It was wet on the Madeleine, wet on the Cormet de Roselend but sunny in Les Arcs. Three kilometres from the top, Miguel goes over to the car, returns the raincoat, sleeves and jacket and tells [Banesto directeur sportif] José Miguel Echavarri he’s going to attack.
A few metres later, it's José Miguel who accelerates, pulling alongside a disfigured, swollen and rather out of sorts Miguel, now with a swollen tongue; on his last legs and pleading: “Salt, salt…”
With a gesture of impatience, he takes a swig from one of the water bottles that are handed out, then proceeds to throw it away as it only contains water.
He also dispatches the bidon from Emanuele Bombini, the director of Berzin’s Gewiss team, who felt sorry for him. It was the first time in six Tours that Indurain couldn’t be where he wanted to be, the first day he felt he might not win the Tour, but his analysis, which was reinforced by the memory of what had happened two years before while climbing Valico di Santa Cristina on the Tour of Italy, offers a circumstantial response: it was dehydration caused by excessive winter clothing and a dubious raincoat.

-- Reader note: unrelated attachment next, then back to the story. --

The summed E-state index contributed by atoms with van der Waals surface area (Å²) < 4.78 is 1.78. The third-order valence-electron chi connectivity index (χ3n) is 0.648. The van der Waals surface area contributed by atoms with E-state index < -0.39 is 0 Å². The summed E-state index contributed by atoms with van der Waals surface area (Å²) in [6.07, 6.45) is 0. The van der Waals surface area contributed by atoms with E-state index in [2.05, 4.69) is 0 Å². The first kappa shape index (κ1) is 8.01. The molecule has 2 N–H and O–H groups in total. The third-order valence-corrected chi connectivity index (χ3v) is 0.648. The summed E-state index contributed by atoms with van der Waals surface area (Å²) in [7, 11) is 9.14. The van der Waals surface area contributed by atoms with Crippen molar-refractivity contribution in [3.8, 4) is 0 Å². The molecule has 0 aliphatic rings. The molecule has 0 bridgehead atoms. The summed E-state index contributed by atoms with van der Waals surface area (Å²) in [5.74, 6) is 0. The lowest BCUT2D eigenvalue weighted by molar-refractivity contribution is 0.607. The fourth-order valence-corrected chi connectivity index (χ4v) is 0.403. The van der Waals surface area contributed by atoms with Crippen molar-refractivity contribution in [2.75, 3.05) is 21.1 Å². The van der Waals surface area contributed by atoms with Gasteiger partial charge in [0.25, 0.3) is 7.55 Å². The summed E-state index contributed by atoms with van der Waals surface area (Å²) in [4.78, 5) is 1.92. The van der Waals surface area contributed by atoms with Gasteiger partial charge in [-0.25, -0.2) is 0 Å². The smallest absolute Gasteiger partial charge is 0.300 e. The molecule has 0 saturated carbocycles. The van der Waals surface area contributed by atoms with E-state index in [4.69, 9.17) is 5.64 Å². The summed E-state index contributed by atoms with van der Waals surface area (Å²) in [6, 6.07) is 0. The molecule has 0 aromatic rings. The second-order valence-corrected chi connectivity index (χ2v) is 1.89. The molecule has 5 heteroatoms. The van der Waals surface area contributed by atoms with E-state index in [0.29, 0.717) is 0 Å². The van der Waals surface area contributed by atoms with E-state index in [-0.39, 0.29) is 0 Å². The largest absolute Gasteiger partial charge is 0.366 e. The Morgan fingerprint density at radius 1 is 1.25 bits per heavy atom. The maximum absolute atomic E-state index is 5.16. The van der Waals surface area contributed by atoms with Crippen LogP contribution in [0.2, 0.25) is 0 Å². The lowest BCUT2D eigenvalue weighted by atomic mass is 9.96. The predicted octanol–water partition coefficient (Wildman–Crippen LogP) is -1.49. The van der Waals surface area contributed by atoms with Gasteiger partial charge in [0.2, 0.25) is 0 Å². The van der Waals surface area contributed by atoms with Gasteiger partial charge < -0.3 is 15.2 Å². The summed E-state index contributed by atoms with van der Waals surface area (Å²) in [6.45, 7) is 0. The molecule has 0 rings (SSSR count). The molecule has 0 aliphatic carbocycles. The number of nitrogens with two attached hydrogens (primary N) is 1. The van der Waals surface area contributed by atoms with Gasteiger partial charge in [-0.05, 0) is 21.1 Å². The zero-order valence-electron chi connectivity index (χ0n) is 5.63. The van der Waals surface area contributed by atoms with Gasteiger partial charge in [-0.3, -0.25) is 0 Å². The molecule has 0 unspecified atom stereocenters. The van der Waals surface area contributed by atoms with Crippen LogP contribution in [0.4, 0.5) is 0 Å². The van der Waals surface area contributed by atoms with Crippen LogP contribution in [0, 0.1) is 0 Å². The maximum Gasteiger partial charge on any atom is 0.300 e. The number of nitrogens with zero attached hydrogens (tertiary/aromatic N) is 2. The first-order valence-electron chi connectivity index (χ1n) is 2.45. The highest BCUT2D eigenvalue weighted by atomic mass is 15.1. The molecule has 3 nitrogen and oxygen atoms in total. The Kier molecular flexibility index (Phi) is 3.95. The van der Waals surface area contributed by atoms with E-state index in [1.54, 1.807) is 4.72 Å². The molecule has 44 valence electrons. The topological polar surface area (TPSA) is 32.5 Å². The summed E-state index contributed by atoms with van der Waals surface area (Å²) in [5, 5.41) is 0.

Indurain raced wrapped up in warm clothing on the Stelvio at the Giro. On the Tour, it was the rain and the Madeleine and the Cormet… and perhaps he's mulling all this over while eating a banana and yogurt with cereal in the Vito parked a few metres behind the finish line at Les Arcs.
In Hautacam, however, his analysis is different. “In Hautacam, Arri, I saw something I thought I would never see. I saw Riis powering along and my heart was already at 200. I suffered like a dog, Arri, and tomorrow they're expecting us in Pamplona.”